The Local Red Cross

One of the main ways in which local women contributed to the war effort was through the British Red Cross Society. The Red Cross’s primary role was to provide assistance to the sick and wounded in the military hospitals overseas, and “comforts” such as woollen socks, scarves and food parcels to the soldiers serving at the Front. A local branch was established in Pakenham in November 1915 to coordinate the various Red Cross fund-raising efforts and material drives already underway in the district. Mrs Alice Greenwood of “Mount Bourke” served as President, assisted by Mrs H. J. Wilson as Secretary and Louise (“Cissie”) Hagens (the sewing mistress at Pakenham State School) as Treasurer (SBMJ 9/12/1915 p. 3). The local medical officer,  Dr Douglas White acted as chair of the Advisory Board. According to the South Bourke and Mornington Journal, “the office bearers and committee give promise of good things to come, and it is anticipated that much good work will result from their efforts” (SBMJ 2/12/1916, p. 2). Many of the women who served on the committee or volunteered as “patriotic workers” had loved ones at the Front. 

Within months, the Pakenham Red Cross had raised £100, plus a large quantity of goods in “various shapes and sizes” to be sent overseas, which was attributed in large part to the “untiring efforts of Mrs H. J. Wilson, the Hon. Sec.” (DA 13/4/1916, p. 2). Amongst the special fund-raising events were special “American Teas” hosted at the Pakenham Mechanics’ Institute (DA 20/1/1916, p. 2 & 8/2/1917 p. 2 ). Other fund raising efforts included the sale of cards, badges, pins, cards and raffle tickets. In terms of material drives, the local Red Cross went from strength to strength. In 1917, it was reported that the following items had been sent to Red Cross Headquarters: 482 pairs of socks, 230 under flannel shirts, 78 scarves, 40 pairs of slippers, 39 pairs of mittens, two pairs of gloves, one cholera belt, 16 cushions, 9 pairs of knee caps, 57 balaclava helmets, 12 pairs of bed socks, 24 linen pockets, 30 kit bags, 12 washers, 1 quilt, 380 packs, 18 rolls of bandages, 54 surgical caps, and quantities of old linen, magazines and books (PG 7/12/1917, p. 3).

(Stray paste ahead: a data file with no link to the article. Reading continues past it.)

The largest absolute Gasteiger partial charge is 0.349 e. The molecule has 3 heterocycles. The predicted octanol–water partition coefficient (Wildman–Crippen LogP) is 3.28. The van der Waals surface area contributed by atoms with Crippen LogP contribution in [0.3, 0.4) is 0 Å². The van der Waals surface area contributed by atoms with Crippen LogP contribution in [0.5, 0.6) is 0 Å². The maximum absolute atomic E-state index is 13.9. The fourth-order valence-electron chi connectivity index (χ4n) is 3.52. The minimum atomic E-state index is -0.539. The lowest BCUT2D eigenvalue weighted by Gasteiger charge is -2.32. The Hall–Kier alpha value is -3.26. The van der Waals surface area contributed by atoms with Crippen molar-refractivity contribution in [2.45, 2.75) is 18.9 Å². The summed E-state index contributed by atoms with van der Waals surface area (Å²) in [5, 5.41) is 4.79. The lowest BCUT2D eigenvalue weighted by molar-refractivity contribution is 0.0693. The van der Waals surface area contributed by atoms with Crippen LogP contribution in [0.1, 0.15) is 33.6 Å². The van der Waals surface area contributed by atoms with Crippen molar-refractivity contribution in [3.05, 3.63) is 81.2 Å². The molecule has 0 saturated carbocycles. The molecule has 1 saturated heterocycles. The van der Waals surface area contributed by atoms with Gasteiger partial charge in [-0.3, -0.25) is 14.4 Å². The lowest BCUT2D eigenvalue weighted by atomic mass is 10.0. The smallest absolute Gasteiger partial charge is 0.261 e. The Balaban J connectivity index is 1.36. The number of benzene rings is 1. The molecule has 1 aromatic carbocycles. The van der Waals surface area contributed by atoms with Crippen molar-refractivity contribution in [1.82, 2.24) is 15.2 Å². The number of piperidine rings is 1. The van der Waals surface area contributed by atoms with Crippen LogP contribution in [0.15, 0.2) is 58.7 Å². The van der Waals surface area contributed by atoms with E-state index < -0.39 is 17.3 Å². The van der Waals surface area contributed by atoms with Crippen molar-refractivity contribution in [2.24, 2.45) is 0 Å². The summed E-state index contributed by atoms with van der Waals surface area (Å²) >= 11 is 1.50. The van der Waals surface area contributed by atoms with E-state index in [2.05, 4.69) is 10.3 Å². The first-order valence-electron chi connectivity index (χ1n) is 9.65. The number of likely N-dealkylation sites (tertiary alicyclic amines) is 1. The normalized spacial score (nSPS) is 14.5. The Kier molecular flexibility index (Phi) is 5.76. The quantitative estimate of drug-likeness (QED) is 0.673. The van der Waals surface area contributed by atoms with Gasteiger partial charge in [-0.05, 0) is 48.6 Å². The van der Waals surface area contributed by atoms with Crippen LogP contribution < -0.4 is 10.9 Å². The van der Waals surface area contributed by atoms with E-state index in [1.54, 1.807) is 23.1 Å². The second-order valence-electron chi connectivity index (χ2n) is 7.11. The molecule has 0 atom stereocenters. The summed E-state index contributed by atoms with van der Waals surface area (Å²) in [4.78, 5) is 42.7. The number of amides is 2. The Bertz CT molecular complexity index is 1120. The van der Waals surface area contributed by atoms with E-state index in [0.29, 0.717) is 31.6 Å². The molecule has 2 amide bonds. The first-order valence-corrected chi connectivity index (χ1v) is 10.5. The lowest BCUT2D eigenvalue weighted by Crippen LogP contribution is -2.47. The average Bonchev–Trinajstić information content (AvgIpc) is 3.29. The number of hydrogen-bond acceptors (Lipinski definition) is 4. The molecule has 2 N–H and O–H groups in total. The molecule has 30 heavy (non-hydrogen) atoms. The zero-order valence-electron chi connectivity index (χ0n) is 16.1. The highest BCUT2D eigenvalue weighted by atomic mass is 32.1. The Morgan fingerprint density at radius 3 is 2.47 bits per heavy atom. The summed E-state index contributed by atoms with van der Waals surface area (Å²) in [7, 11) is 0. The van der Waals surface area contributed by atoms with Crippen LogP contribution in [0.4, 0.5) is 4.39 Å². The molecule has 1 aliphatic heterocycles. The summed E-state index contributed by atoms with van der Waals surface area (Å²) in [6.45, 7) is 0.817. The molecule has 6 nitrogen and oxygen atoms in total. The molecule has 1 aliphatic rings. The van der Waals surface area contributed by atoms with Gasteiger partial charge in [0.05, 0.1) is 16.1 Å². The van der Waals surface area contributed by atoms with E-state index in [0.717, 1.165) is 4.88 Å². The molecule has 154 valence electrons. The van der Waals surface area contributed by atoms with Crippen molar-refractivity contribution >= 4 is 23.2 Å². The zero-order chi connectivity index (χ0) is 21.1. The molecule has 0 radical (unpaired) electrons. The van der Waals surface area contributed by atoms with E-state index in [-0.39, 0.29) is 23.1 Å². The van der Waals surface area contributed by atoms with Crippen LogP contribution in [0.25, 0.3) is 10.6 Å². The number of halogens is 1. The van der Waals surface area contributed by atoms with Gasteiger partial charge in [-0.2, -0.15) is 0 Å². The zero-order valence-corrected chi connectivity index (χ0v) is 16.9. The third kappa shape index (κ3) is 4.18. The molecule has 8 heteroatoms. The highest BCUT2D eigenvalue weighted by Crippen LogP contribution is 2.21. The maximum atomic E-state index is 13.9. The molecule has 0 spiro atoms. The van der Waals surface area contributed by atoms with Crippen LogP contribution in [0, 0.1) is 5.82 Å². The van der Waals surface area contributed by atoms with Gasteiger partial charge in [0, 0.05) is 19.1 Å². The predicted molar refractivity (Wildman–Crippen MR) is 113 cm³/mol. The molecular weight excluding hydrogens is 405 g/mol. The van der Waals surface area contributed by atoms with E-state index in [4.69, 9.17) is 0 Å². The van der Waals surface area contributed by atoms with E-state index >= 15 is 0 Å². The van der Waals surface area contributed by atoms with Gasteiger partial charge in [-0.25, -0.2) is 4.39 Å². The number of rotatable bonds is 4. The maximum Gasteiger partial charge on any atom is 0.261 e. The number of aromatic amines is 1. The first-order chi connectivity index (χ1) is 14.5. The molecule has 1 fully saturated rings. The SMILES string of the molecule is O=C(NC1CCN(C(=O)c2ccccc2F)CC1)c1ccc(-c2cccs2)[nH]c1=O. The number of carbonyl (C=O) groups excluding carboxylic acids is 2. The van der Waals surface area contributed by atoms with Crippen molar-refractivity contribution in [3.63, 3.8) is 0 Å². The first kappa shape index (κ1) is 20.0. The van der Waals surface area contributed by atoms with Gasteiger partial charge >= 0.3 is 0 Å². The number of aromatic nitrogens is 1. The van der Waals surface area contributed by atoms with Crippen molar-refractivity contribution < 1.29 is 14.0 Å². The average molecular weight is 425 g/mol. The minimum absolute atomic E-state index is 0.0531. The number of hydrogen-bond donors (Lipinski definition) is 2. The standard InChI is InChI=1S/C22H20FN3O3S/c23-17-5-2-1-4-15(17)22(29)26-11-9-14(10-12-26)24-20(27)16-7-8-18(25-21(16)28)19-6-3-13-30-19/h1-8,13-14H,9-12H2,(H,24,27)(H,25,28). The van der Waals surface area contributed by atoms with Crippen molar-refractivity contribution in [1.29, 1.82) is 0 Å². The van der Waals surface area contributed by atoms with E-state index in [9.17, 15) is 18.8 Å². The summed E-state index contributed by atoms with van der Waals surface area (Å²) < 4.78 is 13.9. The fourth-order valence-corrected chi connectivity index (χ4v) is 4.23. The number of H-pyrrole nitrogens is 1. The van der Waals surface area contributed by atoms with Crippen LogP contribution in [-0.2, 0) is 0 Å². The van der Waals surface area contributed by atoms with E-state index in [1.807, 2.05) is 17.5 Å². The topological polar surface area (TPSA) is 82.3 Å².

A significant source of funds for the local Red Cross was the weekly dances organised by William Stephenson at “Stephenson’s Hall” in Old Pakenham. These raised around £5 per week for the Red Cross. In 1917, Bill was presented with a beautifully illuminated certificate in appreciation of “the splendid efforts rendered  ... to augment the funds for Red Cross Work during this awful and devastating War”. Not everyone though approved of Bill’s fund-raising methods on the grounds that the young men should be enlisting for service, not attending dances. Cr Stephenson pointed out though, that over thirty of the men who patronised the dances had actually gone to the War (PG 25/5/1917, p. 3). 

 

There were also an active Red Cross committee at Pakenham Upper, with Janet Ramage as Secretary. One of the novel ways this committee engaged with local women was to organise a knitting competition, with prizes donated by Mrs (later Lady) Adeline Mann of “Goronga” for the best knitted balaclava and cardigan (PG 15/3/1918, p. 3). There were also Red Cross committee at Army Road, Pakenham South and Nar Nar Goon North. The assistance provided by the local Red Cross committees was greatly appreciated by the soldiers at the Front. In 1918, a Lieutenant Colonel G.H. Knox wrote to express his appreciation for their work: “While in the field and in the hospital we learned to appreciate what your efforts really meant. By your work and energy you are bringing cheer and comfort to the hundreds of our gallant men who are in the great hospitals in France and England”  (PG 9/8/1918, p.2). 

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